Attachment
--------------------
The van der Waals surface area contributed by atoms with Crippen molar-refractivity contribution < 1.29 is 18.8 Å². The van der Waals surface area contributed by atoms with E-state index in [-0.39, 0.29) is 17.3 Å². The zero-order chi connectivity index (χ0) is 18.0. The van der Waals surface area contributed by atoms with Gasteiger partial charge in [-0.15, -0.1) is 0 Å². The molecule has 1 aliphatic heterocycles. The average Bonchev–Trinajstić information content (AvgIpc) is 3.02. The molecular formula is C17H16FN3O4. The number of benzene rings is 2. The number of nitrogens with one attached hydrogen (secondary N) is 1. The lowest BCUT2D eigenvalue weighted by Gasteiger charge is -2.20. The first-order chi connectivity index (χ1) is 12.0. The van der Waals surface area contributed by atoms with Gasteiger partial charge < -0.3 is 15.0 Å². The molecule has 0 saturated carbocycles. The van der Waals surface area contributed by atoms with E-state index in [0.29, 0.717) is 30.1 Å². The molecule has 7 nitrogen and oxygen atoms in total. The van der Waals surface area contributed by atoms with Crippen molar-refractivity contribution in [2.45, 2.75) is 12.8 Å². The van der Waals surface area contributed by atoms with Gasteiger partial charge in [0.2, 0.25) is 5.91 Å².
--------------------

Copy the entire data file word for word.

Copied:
The van der Waals surface area contributed by atoms with Crippen molar-refractivity contribution < 1.29 is 18.8 Å². The van der Waals surface area contributed by atoms with E-state index in [-0.39, 0.29) is 17.3 Å². The zero-order chi connectivity index (χ0) is 18.0. The van der Waals surface area contributed by atoms with Gasteiger partial charge in [-0.15, -0.1) is 0 Å². The molecule has 1 aliphatic heterocycles. The average Bonchev–Trinajstić information content (AvgIpc) is 3.02. The molecular formula is C17H16FN3O4. The number of benzene rings is 2. The number of nitrogens with one attached hydrogen (secondary N) is 1. The lowest BCUT2D eigenvalue weighted by Gasteiger charge is -2.20. The first-order chi connectivity index (χ1) is 12.0. The van der Waals surface area contributed by atoms with Gasteiger partial charge < -0.3 is 15.0 Å². The molecule has 0 saturated carbocycles. The van der Waals surface area contributed by atoms with E-state index in [0.29, 0.717) is 30.1 Å². The molecule has 7 nitrogen and oxygen atoms in total. The van der Waals surface area contributed by atoms with Crippen molar-refractivity contribution in [2.45, 2.75) is 12.8 Å². The van der Waals surface area contributed by atoms with Gasteiger partial charge in [0.2, 0.25) is 5.91 Å².